Wednesday, May 03, 2006

Final Soc. Abstract

It is apparent that crime is socially constructed and that because of this, people view crime, as well as justice, in different ways. For instance, one person might view a crime such as a murder in which the criminal used a gun differently than another person. According to Kleck (2001) many people are inclined to make the assumption that because the criminal was allowed access to a gun, he was able to murder somebody with it, and that stricter gun laws would have prevented this crime. However, Kleck (2001) points out the idea that this conception of guns and the resulting fatalities from people having access to them is out of proportion. He asserts that it is actually the case that there would be more harm done if anti-gun laws were enforced because a criminal is not apt to follow the laws anyway, thus, these laws would simply be leaving the victim without an equal means of protection.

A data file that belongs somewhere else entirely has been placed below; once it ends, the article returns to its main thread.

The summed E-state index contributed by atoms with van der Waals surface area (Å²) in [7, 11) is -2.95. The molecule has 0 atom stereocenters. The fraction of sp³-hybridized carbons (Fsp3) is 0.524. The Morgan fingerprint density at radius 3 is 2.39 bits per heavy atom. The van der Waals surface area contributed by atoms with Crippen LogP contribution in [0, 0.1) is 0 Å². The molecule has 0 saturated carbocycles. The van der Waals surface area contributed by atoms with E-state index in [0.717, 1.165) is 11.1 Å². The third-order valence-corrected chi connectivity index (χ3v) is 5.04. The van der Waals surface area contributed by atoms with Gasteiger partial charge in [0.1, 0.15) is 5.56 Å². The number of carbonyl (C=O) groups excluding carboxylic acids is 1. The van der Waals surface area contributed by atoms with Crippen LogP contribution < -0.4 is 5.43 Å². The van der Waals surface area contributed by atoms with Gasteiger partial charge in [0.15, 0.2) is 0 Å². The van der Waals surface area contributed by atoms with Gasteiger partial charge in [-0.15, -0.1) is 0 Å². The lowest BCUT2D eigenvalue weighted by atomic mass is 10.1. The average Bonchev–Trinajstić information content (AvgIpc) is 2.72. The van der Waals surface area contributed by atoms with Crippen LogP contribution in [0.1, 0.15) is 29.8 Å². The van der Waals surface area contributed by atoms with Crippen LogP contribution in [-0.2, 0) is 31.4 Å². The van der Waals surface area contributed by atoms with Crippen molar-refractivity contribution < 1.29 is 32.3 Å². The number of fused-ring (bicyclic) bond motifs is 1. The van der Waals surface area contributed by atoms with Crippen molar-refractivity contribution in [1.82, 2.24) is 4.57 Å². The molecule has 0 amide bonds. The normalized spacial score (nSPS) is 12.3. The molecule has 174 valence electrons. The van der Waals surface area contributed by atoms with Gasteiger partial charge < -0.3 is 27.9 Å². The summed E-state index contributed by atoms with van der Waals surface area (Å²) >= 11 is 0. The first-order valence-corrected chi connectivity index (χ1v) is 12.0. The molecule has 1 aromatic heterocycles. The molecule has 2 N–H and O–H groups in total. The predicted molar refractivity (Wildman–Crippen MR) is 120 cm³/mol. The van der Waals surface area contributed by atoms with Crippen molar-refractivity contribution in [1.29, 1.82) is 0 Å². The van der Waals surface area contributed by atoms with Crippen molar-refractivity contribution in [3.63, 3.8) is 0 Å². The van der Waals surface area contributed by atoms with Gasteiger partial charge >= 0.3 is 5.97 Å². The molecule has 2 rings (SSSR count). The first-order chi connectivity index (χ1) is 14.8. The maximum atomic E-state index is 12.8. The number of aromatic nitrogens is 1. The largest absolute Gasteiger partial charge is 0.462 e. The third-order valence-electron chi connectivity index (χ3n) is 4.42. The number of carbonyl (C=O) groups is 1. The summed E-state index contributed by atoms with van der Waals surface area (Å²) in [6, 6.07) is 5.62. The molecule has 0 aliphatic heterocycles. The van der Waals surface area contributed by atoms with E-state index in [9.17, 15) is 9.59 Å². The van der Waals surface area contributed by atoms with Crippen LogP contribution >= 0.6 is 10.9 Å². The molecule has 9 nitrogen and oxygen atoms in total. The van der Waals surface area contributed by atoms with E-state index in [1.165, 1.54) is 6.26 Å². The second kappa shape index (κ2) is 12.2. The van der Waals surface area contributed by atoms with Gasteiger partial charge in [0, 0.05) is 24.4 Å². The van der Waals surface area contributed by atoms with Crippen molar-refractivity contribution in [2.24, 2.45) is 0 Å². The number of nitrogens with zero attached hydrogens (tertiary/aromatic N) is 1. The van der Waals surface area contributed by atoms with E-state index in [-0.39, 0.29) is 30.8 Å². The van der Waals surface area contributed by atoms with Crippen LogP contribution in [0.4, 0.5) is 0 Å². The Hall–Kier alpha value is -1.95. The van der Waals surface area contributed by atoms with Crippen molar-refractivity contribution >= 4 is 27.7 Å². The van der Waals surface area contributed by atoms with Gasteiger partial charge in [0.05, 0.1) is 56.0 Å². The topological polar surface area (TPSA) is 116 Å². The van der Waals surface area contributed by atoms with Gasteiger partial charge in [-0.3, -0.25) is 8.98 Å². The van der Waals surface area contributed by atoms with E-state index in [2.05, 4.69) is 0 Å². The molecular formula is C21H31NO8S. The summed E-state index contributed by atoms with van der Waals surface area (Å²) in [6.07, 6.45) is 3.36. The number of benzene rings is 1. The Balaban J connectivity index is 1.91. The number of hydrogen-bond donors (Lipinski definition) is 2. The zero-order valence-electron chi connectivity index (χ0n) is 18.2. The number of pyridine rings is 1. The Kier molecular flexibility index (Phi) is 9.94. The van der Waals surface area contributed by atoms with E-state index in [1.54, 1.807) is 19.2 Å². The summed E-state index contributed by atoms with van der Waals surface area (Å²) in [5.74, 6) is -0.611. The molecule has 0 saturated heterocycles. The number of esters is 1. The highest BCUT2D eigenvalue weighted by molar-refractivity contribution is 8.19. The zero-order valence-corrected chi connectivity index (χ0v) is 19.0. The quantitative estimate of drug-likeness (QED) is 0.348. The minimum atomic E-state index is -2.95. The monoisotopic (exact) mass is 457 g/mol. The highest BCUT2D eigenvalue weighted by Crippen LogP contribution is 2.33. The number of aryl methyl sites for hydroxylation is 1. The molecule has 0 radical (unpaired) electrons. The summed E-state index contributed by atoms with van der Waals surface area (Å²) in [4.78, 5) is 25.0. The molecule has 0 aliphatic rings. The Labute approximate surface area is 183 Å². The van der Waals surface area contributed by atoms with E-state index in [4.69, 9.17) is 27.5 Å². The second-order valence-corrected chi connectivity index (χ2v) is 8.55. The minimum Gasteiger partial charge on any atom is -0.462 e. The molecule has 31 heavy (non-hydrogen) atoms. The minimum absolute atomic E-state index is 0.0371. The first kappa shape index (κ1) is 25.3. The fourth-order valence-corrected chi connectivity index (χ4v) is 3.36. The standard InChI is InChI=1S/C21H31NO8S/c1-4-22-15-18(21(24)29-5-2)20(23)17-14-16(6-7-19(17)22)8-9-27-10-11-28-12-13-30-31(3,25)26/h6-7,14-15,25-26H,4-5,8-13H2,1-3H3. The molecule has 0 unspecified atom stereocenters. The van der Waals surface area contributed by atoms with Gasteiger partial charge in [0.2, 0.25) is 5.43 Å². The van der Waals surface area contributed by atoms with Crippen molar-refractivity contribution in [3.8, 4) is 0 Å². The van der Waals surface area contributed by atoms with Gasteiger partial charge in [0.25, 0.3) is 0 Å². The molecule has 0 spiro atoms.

Barak, Flavin, and Leighton (2001) reinforce the idea of the social construct of crime. They assert that the criminal justice system, as well as who is defined as a criminal is based upon social labels and that these labels are a “product of moral agents”. They also bring to light the fact that people often see people who are like them, (their same race, age, gender, and social status) as being less likely to be a threat than someone who does not fit into the same category as the person making the judgment. These ethnocentric views on crime and deviance often times affect how people relate to each other. If people view others who they feel are the same as them as being less likely to be violent, or criminal, then it is more likely that they will feel tension around and perhaps hostility towards people who they do not view as being their equals (Barak, Flavin, and Leighton 2001). Another issue Barak, Flavin, and Leighton (2001) bring up is that certain ethnic groups are more likely to be socially criminalized than others. For example, they use the image of the African-American women who trade sex for crack. They suggest it is more socially acceptable to perceive this image as true due to the social construct of crime than it would be to perceive the image of a middle-class white woman snorting cocaine (Barak, Flavin, and Leighton 2001).

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